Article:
Sonya Renee Taylor, activist and poet, takes the stage first. Her glittery dress catches the light and scatters it like a disco ball. “We are gathered here this evening to reaffirm the spirit of justice,” she says. “To remind everyone around us that we will not be silent in the face of fascism and oppression. We will turn out and turn up for justice and equality.”
She gives the crowd an assignment: “Love each other tonight… I want you to make human connections this evening, because that’s how we are going to survive what’s about to go down.”
Busboys and Poets founder Andy Shallal follows. He addresses the attendees as his “fellow activists, artists, and peacemakers” and lists the successes everyone in the room can celebrate: Health care, marriage equality, the prevention of the Dakota Access Pipeline and the freedom of Chelsea Manning. He quotes Langston Hughes: “Let American be America again.”
“Look around this room,” he says. “We are the ones we’ve been waiting for.”
Alice Walker calls in to say: “May the Trump years find us at our most creative.”
Senator Cory Booker (D-N.J.) takes the microphone to remind us that “love is an action verb. It demands sacrifice and struggle… When you break down patriotism, it is love of country, and you cannot love your country unless you love all of your men and women.”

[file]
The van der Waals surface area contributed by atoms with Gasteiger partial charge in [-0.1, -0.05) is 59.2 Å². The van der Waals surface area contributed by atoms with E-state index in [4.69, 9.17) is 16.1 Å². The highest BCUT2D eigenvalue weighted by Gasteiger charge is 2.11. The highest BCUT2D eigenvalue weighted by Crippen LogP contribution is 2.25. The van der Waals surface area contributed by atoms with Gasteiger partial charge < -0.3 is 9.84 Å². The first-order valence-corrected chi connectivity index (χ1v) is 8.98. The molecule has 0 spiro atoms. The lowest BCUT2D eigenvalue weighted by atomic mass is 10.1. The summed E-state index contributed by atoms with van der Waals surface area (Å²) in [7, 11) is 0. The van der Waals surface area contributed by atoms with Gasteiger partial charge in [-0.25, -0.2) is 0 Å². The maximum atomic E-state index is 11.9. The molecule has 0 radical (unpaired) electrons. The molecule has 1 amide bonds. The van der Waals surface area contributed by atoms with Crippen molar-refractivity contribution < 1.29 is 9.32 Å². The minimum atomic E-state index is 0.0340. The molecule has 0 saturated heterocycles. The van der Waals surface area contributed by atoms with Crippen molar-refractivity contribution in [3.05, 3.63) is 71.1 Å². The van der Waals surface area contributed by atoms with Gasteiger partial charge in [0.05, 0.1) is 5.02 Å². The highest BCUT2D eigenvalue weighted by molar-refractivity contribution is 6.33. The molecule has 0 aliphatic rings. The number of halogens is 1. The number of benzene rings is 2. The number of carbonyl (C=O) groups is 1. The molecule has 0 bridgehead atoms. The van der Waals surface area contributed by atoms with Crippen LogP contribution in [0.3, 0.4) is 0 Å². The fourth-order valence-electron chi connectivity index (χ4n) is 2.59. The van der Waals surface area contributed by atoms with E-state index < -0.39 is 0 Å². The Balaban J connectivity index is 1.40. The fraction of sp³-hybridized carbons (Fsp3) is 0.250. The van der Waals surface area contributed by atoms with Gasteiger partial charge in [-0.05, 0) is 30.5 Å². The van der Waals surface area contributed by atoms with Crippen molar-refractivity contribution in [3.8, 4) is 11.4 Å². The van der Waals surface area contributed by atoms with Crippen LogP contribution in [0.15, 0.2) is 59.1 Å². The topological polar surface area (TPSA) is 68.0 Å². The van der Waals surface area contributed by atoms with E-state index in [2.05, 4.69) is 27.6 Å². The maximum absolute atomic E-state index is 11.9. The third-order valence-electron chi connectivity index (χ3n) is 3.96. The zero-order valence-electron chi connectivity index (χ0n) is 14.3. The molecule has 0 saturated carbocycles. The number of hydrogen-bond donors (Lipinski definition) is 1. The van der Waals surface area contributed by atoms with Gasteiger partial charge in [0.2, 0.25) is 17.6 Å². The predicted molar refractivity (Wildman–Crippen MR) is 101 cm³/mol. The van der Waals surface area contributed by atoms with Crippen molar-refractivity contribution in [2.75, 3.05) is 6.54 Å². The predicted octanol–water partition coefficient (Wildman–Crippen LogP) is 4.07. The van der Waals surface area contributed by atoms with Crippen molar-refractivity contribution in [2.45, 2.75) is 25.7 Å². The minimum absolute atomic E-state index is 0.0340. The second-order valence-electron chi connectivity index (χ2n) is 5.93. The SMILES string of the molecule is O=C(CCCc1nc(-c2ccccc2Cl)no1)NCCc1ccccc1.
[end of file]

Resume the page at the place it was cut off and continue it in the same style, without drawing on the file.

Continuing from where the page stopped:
“On the eve of a time where a man who preached hate all through his election is coming up,” Booker says. “We have no choice but to match that hate with love.”
Melissa Harris-Perry invokes Maya Angelou, to correct some misconceptions. “Maya Angelou was not nice. She wasn’t soft and she wasn’t sweet… She said, ‘I love to see a young girl go out and grab the world by the lapels. Life’s a bitch. You’ve got to go out and kick ass.’”
Naomi Klein calls Trump’s ascent to the Oval “not a peaceful transition of a power. It is a corporate coup d’état.”
Eve Ensler will only call him “Predator-in-Chief.”